The Difference Between Sweet Potatoes and Yams

Have you ever been to the grocery store in search of sweet potatoes and seen a close second right next to them, similar in appearance, but labeled as a yam? You're not the only one. However, contrary to popular belief, the two might seem identical, but they're surely not a twin powerhouse root vegetable duo.

This is everything you need to know about the difference between sweet potatoes and yams. But first, a history lesson. We're all confused by sweet potatoes and yams because there are two varieties of sweet potatoes (more on that later) and to prevent confusion, the United States Department of Agriculture (the USDA) decided to name the orange-inside sweet potatoes as yams and the cream-inside sweet potatoes as sweet potatoes.

What are Yams?

From Africa, true yams are tubers (tuberous roots), meaning they form from thickened rhizomes or stolons, and are staples in traditional diets. Unlike that of the sweet potato, the skin of the yam is rough, hiding a white, starchy interior. Something to note about yams is their ability to grow to massive proportions; we're talking over 100 pounds, and that could be just one yam!

What are Sweet Potatoes?

You may be curious how something as small as sweet potato, deriving from the Americas, could get confused with something out of a different continent, made up of an entirely different genetic code, and even with a different taste. Let's be thankful regular potatoes didn't get confused in this mess as well!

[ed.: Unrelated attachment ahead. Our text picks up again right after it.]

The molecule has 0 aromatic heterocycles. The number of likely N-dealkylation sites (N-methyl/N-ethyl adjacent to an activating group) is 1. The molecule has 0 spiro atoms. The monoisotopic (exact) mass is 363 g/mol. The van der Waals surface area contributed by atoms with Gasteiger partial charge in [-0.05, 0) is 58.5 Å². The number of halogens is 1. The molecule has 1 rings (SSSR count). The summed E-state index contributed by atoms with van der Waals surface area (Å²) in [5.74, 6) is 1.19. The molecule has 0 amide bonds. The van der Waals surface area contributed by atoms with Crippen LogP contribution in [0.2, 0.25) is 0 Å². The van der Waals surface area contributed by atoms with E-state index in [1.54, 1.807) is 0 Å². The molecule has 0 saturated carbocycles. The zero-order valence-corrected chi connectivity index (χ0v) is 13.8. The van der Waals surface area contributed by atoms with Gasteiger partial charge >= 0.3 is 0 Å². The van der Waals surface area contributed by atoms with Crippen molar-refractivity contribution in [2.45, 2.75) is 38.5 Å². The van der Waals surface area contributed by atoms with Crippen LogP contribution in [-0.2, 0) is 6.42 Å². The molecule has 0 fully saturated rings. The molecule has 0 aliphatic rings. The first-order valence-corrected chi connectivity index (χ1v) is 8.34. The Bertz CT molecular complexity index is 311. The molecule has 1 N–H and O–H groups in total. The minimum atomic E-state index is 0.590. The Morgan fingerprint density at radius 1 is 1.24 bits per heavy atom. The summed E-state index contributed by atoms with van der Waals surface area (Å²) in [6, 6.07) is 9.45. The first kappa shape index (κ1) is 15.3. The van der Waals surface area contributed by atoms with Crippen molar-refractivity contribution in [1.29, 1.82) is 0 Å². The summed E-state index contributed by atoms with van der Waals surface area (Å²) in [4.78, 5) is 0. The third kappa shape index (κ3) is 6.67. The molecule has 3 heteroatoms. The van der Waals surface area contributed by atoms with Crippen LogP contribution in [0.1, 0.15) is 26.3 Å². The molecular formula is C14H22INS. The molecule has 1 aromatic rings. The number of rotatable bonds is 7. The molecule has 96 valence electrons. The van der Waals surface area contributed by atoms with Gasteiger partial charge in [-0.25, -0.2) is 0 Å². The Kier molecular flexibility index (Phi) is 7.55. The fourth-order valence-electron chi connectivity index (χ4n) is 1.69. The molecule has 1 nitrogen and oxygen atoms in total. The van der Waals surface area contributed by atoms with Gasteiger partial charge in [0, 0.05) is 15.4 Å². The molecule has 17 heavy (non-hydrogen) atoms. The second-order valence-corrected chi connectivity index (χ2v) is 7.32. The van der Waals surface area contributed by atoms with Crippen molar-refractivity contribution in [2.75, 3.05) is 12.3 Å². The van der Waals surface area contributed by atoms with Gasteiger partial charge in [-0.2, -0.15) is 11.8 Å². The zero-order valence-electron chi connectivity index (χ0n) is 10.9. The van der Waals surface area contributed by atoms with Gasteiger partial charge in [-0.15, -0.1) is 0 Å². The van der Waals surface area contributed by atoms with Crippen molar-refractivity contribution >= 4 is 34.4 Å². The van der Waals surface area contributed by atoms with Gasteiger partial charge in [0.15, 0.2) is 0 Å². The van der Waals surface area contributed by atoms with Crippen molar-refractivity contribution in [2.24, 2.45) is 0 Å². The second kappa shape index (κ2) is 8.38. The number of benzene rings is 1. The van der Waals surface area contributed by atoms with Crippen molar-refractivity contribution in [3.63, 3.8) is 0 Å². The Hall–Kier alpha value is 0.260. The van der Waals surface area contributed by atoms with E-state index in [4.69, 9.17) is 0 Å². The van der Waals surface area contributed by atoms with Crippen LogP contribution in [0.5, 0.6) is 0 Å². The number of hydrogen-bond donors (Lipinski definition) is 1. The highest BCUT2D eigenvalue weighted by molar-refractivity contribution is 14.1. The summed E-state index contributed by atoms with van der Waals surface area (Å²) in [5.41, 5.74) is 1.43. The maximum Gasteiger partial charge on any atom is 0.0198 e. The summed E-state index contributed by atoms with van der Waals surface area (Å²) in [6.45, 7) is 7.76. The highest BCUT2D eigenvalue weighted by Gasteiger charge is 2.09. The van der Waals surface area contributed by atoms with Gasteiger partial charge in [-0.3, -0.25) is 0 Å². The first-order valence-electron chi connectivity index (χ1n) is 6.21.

In the 18th century, the sweet potato picked up the name yam when West Africans were placed into slavery. Being that their native yam seized to exist at the time, the African slaves took to a different and more colorful tuber (the sweet potato) and began referring to it as a yam. While it wasn't exactly the tuber they were used to, these soft sweet potatoes seemed to do the job.

However, the name didn't really grow traction until the 19030s when crop growers in Louisiana used the term yam to differentiate their crop's orange color from their competitors, which was more yellow-toned.

In today's day and age, selling a sweet potato as a yam is actually illegal. Both distributors and farmers alike could be in the hole if they tried this trick today. The words 'sweet potatoes' has to be somewhere physical on the product or the label for them to be classified as a 'yam' for sales purposes.

Can you handle another jaw-dropper? Sweet potatoes aren't actually even potatoes. They belong to the Morning Glory family - you know, the flowers. However, there are two sweet potato varieties - one with a creamy white inside and one with an orange inside to make this debate even harder.

How can you tell the difference?

  • If the skin of the object you're holding is dark - close to brown, similar to bark in texture, and has a white flesh, you're holding a yam.
  • If the skin of the object you're holding is dark, similar to bark, and has a purple or reddish inside, you're holding a yam.
  • If the skin isn't super dark with an orange flesh, you're definitely holding a sweet potato.
  • If the skin is dark with a soft, cream-colored flesh, you're holding a sweet potato.

Bruce's Yams Cut Sweet Potatoes in Syrup 15 oz - image 1 of 1

So those canned yams you top with marshmallows and brown sugar are actually sweet potatoes. Instead of yam casserole, call it sweet potato casserole.

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